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Stephen Ash, Brian Shaffer, David Swanson

National surveys are being asked to do more with their national samples. In addition to providing national estimates, many national surveys are providing different sub-national estimates including state- and metropolitan area-level estimates. Small-area estimation is sometimes used as a last resort to produce sub-national estimates but many surveys are also using design-based methods in creative ways with their national sample designs to produce sub-national estimates.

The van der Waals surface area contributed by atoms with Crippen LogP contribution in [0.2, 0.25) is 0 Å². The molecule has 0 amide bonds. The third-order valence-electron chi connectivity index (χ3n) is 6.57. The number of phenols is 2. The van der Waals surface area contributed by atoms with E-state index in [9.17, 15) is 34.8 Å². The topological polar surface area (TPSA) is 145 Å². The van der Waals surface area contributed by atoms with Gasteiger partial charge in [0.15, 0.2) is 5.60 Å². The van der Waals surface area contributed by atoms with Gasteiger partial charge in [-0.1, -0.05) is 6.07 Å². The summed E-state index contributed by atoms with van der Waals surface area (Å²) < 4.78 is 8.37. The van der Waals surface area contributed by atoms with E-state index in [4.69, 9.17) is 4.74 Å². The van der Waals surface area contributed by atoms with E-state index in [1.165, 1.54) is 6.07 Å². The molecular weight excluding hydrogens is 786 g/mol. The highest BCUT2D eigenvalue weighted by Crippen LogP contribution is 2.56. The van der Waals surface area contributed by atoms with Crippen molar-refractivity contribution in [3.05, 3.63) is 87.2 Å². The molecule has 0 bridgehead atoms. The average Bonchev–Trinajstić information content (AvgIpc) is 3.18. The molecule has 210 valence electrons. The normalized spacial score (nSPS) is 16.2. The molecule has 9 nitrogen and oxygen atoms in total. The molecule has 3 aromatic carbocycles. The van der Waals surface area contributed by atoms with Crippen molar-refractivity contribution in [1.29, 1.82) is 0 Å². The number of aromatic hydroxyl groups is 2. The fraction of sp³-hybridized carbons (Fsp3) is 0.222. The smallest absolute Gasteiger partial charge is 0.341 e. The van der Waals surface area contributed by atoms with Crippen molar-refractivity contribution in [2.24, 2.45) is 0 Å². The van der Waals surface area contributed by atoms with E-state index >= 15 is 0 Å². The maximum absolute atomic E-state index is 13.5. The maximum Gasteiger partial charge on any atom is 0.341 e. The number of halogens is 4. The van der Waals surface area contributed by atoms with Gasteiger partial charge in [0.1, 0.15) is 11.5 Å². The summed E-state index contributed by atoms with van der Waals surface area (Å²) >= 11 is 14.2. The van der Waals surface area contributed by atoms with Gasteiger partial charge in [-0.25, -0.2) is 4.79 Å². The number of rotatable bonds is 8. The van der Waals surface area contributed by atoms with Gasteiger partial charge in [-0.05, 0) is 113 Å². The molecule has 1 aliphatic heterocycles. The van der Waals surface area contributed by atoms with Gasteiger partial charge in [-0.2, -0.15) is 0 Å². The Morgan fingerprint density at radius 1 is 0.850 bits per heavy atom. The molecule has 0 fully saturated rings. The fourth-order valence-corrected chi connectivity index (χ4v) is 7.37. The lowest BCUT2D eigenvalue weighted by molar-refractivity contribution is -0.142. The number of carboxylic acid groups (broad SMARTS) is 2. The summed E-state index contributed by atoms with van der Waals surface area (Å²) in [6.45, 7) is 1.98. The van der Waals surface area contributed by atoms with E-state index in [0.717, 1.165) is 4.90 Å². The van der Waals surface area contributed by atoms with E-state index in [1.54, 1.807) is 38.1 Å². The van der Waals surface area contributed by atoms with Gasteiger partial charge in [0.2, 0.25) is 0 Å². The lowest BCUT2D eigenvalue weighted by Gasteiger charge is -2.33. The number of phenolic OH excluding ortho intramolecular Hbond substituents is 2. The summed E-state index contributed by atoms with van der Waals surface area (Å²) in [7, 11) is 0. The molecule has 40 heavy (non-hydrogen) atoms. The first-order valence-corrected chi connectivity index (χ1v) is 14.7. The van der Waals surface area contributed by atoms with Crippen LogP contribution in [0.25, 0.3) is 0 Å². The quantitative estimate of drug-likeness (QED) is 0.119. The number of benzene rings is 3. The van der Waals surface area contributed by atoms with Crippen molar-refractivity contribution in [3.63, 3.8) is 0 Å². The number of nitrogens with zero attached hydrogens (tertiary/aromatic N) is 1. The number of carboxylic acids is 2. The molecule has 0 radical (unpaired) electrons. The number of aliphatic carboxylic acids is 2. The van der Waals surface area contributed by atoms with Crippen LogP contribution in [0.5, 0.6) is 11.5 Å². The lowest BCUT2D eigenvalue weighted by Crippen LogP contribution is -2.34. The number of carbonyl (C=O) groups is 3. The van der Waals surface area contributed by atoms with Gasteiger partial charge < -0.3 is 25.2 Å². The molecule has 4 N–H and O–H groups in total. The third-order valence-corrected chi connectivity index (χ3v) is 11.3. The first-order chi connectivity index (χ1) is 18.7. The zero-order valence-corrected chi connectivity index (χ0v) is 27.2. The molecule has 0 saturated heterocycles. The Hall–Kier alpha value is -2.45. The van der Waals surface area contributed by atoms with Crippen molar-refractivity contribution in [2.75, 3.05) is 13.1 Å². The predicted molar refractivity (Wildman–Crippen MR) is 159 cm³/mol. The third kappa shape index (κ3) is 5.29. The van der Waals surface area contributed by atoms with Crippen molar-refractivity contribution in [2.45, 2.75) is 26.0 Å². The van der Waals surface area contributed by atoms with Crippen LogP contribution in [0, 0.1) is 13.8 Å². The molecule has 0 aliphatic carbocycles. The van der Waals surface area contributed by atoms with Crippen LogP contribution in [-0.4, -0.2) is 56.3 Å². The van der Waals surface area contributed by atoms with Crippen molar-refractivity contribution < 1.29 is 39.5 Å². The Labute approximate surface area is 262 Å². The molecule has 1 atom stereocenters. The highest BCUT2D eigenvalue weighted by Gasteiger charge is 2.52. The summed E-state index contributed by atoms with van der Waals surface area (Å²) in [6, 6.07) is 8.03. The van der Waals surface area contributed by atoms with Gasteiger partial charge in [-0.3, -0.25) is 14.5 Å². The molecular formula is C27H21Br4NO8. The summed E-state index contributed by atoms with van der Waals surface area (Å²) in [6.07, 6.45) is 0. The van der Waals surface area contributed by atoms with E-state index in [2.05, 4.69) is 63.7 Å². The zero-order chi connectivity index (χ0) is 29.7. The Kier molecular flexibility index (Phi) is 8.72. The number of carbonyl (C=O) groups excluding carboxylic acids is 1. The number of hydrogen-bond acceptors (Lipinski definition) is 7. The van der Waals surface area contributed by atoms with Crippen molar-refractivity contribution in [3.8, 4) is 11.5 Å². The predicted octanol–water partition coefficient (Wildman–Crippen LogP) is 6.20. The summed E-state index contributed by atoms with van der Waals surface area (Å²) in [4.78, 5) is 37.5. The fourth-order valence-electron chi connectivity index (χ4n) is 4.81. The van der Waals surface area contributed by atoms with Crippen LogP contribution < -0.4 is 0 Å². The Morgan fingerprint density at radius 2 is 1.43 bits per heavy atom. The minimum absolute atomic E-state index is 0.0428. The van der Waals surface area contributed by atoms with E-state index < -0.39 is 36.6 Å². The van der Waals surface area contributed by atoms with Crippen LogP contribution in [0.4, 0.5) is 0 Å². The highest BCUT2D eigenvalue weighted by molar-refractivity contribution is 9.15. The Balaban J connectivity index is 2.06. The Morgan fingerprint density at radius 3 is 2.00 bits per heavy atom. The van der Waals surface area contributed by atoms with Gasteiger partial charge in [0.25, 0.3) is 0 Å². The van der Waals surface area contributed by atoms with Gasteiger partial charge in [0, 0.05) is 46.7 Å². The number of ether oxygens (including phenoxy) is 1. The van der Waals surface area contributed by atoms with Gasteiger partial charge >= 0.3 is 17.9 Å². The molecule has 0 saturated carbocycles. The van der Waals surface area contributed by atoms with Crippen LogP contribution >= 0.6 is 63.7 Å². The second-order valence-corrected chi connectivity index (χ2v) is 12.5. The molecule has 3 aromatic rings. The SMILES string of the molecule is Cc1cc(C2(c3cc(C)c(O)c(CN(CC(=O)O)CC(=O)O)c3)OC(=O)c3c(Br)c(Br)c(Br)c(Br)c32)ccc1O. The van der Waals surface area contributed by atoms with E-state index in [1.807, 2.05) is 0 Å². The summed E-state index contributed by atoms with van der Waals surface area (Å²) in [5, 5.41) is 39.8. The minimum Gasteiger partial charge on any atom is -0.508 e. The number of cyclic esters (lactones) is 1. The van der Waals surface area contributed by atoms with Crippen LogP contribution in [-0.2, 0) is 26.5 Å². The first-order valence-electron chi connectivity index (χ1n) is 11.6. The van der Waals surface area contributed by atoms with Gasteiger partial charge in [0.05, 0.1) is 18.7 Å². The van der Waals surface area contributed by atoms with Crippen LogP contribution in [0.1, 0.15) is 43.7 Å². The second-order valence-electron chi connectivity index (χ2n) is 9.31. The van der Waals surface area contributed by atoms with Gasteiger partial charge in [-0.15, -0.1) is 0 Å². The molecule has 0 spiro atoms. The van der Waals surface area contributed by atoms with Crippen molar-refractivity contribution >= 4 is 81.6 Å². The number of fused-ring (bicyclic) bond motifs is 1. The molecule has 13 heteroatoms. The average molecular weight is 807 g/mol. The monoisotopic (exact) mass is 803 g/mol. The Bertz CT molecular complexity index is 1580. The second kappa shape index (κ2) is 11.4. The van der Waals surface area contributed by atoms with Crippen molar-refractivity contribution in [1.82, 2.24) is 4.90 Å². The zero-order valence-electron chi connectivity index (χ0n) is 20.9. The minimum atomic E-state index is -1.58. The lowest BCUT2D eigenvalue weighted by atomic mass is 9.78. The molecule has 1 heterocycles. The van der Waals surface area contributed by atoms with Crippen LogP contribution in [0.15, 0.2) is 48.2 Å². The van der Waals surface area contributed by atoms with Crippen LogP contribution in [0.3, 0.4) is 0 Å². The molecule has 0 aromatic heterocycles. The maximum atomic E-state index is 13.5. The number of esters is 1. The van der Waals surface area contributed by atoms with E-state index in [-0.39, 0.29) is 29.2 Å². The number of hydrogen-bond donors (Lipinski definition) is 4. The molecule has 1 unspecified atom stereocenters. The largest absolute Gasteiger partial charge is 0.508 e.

This paper gives an overview of how several U.S. Census Bureau surveys including the American Housing Survey, National Crime Victimization Survey, and the Consumer Expenditures Survey are applying innovative methods within the design-base framework to produce state-level estimates using a national surveys. The paper will review and compare the variety of sample designs and weighting methods for the aforementioned surveys. Some of the methods are incorporated directly into the sampling strategy of the national estimates and other methods were applied outside of the national estimates, e.g., state weights are produced. This paper also discusses methods for evaluating the resultant estimates to determine whether they are a reasonable set of state-level estimates.  GVFs and graphs of CVs were shown to be useful for examining a set of estimates and are useful for surveys with a general purpose surveys. In this case, Census applied the GVFs and graphs of CVs to state estimates, but they can also be applied to other comparisons of different aspects of a sample design.

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